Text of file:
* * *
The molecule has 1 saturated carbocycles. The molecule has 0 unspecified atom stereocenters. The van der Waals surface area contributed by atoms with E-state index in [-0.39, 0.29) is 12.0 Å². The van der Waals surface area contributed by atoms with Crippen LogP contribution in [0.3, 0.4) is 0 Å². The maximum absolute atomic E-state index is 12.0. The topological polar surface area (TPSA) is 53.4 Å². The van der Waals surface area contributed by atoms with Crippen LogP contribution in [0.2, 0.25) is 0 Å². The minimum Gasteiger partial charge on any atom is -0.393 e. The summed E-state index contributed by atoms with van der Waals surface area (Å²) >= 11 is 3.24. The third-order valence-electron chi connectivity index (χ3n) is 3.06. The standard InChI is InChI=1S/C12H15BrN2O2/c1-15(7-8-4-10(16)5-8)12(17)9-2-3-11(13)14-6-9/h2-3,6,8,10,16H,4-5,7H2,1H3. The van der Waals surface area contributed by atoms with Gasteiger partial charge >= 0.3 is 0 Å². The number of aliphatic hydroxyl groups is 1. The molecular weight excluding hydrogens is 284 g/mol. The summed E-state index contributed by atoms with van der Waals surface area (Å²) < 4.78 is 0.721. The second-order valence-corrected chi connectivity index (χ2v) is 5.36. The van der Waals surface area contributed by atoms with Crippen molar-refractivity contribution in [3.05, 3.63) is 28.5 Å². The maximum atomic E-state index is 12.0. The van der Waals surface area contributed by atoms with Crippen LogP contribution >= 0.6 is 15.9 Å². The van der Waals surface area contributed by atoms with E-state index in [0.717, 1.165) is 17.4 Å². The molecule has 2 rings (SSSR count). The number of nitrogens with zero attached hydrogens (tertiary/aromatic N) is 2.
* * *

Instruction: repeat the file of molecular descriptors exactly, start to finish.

The molecule has 1 saturated carbocycles. The molecule has 0 unspecified atom stereocenters. The van der Waals surface area contributed by atoms with E-state index in [-0.39, 0.29) is 12.0 Å². The van der Waals surface area contributed by atoms with Crippen LogP contribution in [0.3, 0.4) is 0 Å². The maximum absolute atomic E-state index is 12.0. The topological polar surface area (TPSA) is 53.4 Å². The van der Waals surface area contributed by atoms with Crippen LogP contribution in [0.2, 0.25) is 0 Å². The minimum Gasteiger partial charge on any atom is -0.393 e. The summed E-state index contributed by atoms with van der Waals surface area (Å²) >= 11 is 3.24. The third-order valence-electron chi connectivity index (χ3n) is 3.06. The standard InChI is InChI=1S/C12H15BrN2O2/c1-15(7-8-4-10(16)5-8)12(17)9-2-3-11(13)14-6-9/h2-3,6,8,10,16H,4-5,7H2,1H3. The van der Waals surface area contributed by atoms with Gasteiger partial charge >= 0.3 is 0 Å². The number of aliphatic hydroxyl groups is 1. The molecular weight excluding hydrogens is 284 g/mol. The summed E-state index contributed by atoms with van der Waals surface area (Å²) < 4.78 is 0.721. The second-order valence-corrected chi connectivity index (χ2v) is 5.36. The van der Waals surface area contributed by atoms with Crippen molar-refractivity contribution in [3.05, 3.63) is 28.5 Å². The maximum atomic E-state index is 12.0. The van der Waals surface area contributed by atoms with Crippen LogP contribution >= 0.6 is 15.9 Å². The van der Waals surface area contributed by atoms with E-state index in [0.717, 1.165) is 17.4 Å². The molecule has 2 rings (SSSR count). The number of nitrogens with zero attached hydrogens (tertiary/aromatic N) is 2.